Protecting Minority Investors – Economies with the strongest protections of minority investors from self-dealing require detailed disclosure and define clear duties for directors to prevent misuse of corporate assets for their personal gain. They also have well functioning courts and up-to-date procedural rules that give minority shareholders the means to prove their case and obtain a judgment within a reasonable time. Today it is the worst of Iran’s doing business topics (170 of 190).

Paying Taxes – The topic defines how much taxes and mandatory contributions the business must pay, how these taxes are filed and paid, how much time taxpayers spend preparing, filing and paying three major taxes (profit taxes, labor taxes including mandatory contributions and consumption taxes) and how much time taxpayers spend complying with postfiling processes and waiting for these processes to be completed, the report explains. This topic ruined down 50 points and is the worst in regard with regress of evolution in business doing at the expense of postfiling index’s sharp fall – from 78.8 to 26.88 (postfiling index includes time to comply with a VAT refund, time to receive a VAT refund, time to comply with a corporate income tax audit and time to complete a corporate income tax audit).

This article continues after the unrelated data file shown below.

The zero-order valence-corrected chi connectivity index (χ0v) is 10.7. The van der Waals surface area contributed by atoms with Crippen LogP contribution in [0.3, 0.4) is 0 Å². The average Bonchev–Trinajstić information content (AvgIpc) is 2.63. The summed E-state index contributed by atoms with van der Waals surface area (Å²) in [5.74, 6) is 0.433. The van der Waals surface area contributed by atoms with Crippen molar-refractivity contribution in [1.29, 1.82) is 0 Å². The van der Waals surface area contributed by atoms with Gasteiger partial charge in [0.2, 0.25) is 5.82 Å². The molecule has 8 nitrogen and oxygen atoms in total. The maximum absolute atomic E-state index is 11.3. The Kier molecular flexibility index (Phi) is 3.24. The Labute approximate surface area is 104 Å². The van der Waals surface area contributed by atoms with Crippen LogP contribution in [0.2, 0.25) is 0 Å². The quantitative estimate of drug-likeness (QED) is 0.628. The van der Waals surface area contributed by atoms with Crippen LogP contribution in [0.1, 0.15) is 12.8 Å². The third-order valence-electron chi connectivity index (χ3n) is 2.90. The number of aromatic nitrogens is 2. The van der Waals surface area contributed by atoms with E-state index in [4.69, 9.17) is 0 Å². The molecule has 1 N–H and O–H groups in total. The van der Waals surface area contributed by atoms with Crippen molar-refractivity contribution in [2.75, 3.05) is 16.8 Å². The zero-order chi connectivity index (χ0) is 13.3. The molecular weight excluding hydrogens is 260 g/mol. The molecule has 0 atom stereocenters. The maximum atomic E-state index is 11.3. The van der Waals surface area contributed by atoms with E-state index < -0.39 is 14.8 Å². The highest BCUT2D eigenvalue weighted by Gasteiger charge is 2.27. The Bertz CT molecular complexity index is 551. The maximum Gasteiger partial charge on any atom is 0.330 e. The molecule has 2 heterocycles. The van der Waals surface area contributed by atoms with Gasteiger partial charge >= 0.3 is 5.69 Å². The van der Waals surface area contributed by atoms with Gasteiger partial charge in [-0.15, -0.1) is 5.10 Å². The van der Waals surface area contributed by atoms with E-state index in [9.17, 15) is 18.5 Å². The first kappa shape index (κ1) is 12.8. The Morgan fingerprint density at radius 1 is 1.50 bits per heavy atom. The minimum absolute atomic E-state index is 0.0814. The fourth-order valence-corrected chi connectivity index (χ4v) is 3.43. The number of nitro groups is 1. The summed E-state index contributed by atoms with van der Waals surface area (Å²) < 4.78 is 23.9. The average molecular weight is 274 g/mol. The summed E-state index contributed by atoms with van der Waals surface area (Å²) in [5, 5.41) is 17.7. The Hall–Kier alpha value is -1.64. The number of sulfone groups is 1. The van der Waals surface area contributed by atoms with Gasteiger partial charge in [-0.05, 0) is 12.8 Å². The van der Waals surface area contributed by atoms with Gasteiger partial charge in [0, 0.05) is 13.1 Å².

Trading across Borders is another topic badly influencing Iran’s whole DB ranking (166th from 190). DB records the time and cost associated with the logistical process of exporting and importing goods. The topic consists of 3 indicators - documentary compliance, border compliance and domestic transport. Excessive use of paper documents and burdensome customs procedures especially in import of goods impede this DB topic to be well improved. However, this year the country made a four points progress by reducing some indicators namely time to export: documentary compliance – from 152 to 120 hours and time to import: documentary compliance – from 270 to 192 hours.

Enforcing Contracts - The enforcing contracts topic measures the time and cost for resolving a commercial dispute through a local first-instance court, and the quality of judicial processes index, evaluating whether each economy has adopted a series of good practices that promote quality and efficiency in the court system. According to DB 2018 data, contract enforcement takes 505 days and costs 17 % of the value of the claim. The time and cost remained unchanged in comparison with previous year, while the topic has been down 10 positions in the ranking due to rise of a claim value – from IRR 269,622,318 to IRR 349,220,733.00 and worsening of quality of judicial processes index - from 5.5 to 5.

Resolving Insolvency – resolving insolvency takes 4.5 years on average and costs

15.0% of the debtor’s estate, with the most likely outcome being that the company will be sold as piecemeal sale. The score fell 4 points as the recovery rate indicator fell from 17.9 to 15.4 cents on the dollar (The recovery rate calculates how many cents on the dollar secured creditors recover from an insolvent firm at the end of insolvency proceedings).

The country has every possibility in doing business much better but the current state of affairs leaves much to be desired.